Last week, the Public Company Accounting Oversight Board (PCAOB) released its semi-annual white paper providing general information about certain characteristics of emerging growth companies (EGCs). The PCAOB’s white paper provides a number of observations regarding EGCs, which we summarize in a just-released Flash Report published on Protiviti’s website. In our Flash Report, we also review the implications for EGCs that report material weaknesses in their internal control over financial reporting and offer guidance to affected organizations to help them avoid or overcome such findings.
Some VERY significant news from the PCAOB: Earlier this month, the board adopted a new auditing standard and various amendments to other auditing standards to strengthen auditor performance requirements in three challenging areas:
- Related party transactions;
- Significant unusual transactions; and
- A company’s financial relationships and transactions with its executive officers.
In a just-released Flash Report from Protiviti, we summarize the PCAOB’s new auditing standard and the board’s various amendments, along with the implications for auditors and companies.
The PCAOB’s intent in addressing these transactions and relationships is to improve existing standards by requiring additional procedures in each of these areas and provide direction to ensure the auditor’s approach to these areas is sufficiently risk-based and appropriately coordinated.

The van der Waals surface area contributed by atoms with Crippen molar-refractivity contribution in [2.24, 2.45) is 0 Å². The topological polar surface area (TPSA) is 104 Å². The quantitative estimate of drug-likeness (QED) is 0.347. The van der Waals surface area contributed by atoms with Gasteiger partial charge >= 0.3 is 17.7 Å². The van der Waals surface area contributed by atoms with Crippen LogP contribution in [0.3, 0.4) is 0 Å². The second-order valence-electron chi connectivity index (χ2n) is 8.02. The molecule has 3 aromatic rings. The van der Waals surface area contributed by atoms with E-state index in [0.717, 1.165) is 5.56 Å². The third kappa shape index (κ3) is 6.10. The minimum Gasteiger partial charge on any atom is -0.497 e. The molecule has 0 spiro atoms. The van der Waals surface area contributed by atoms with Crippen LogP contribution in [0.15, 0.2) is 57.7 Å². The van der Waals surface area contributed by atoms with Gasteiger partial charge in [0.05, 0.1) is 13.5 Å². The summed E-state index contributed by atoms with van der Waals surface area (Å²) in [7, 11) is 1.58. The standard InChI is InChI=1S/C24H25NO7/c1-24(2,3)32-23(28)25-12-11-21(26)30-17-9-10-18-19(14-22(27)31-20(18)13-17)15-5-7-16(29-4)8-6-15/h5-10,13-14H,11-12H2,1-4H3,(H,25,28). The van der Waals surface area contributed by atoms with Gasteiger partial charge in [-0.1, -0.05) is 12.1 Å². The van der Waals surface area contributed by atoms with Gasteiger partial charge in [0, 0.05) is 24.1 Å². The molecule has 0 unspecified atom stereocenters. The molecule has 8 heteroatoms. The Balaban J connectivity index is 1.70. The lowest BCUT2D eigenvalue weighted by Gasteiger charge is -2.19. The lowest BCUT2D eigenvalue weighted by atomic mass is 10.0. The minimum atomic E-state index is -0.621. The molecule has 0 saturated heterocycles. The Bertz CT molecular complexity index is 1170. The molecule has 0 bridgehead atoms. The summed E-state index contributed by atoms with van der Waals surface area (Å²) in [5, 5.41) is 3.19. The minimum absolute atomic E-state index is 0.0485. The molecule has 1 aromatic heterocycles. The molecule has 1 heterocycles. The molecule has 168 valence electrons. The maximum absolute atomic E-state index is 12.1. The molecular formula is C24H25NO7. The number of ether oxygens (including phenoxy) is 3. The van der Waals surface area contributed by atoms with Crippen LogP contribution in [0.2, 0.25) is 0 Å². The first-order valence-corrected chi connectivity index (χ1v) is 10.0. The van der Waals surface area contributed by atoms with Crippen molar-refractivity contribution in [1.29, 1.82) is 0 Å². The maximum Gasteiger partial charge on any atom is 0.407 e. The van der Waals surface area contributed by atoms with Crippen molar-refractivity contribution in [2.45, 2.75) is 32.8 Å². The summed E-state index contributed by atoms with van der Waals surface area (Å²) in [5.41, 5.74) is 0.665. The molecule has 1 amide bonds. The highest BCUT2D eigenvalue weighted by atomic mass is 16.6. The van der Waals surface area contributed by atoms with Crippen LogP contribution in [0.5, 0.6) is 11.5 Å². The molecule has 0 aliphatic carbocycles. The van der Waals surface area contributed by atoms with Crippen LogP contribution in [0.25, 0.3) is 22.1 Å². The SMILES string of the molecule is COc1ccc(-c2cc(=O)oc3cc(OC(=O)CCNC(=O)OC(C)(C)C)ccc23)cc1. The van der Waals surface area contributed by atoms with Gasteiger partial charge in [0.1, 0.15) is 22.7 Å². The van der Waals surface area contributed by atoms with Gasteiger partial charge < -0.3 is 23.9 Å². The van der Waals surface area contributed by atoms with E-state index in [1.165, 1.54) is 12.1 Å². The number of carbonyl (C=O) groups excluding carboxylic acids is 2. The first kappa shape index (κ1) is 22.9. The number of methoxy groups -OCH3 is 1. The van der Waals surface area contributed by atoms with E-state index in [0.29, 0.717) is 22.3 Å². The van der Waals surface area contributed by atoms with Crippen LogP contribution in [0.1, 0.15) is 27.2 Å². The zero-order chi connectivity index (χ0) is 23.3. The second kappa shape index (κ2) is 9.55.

Of particular note, the requirements will be effective for calendar year 2015 audits, including interim periods (e.g., required for fiscal years beginning on or after December 15, 2014). They will apply to audits of companies listed on exchanges in the United States.
The significance of these requirements is that they address what the PCAOB considers to be insufficient work by auditors in these areas, based on the board’s inspections process. Accordingly, we can expect continued attention on the part of the inspections process, which will drive auditors to increase audit emphasis in these areas. In addition, these areas are quite pervasive, meaning every public company is likely to be affected.
Every year, one of Protiviti’s most highly anticipated studies is our Sarbanes-Oxley Compliance Survey, in which we assess the current state and maturity of SOX compliance in public companies, along with factors influencing their efforts and costs. In our 2014 survey, the results of which we released today, there are a number of notable takeaways suggesting that, as a result of the new COSO framework and PCAOB inspection reports, among other factors, new hurdles are emerging in the SOX compliance process.
Our key findings:
- Companies are getting started, albeit slowly, with implementing the new COSO framework.
- There is measurable fallout from the PCAOB’s inspection reports.
- Compliance costs are going up but are still manageable for many.
- Organizations continue to automate more processes and controls.
For more information and detailed survey results, I invite you to visit www.protiviti.com/SOXsurvey. Also, you can check out our infographic and video here.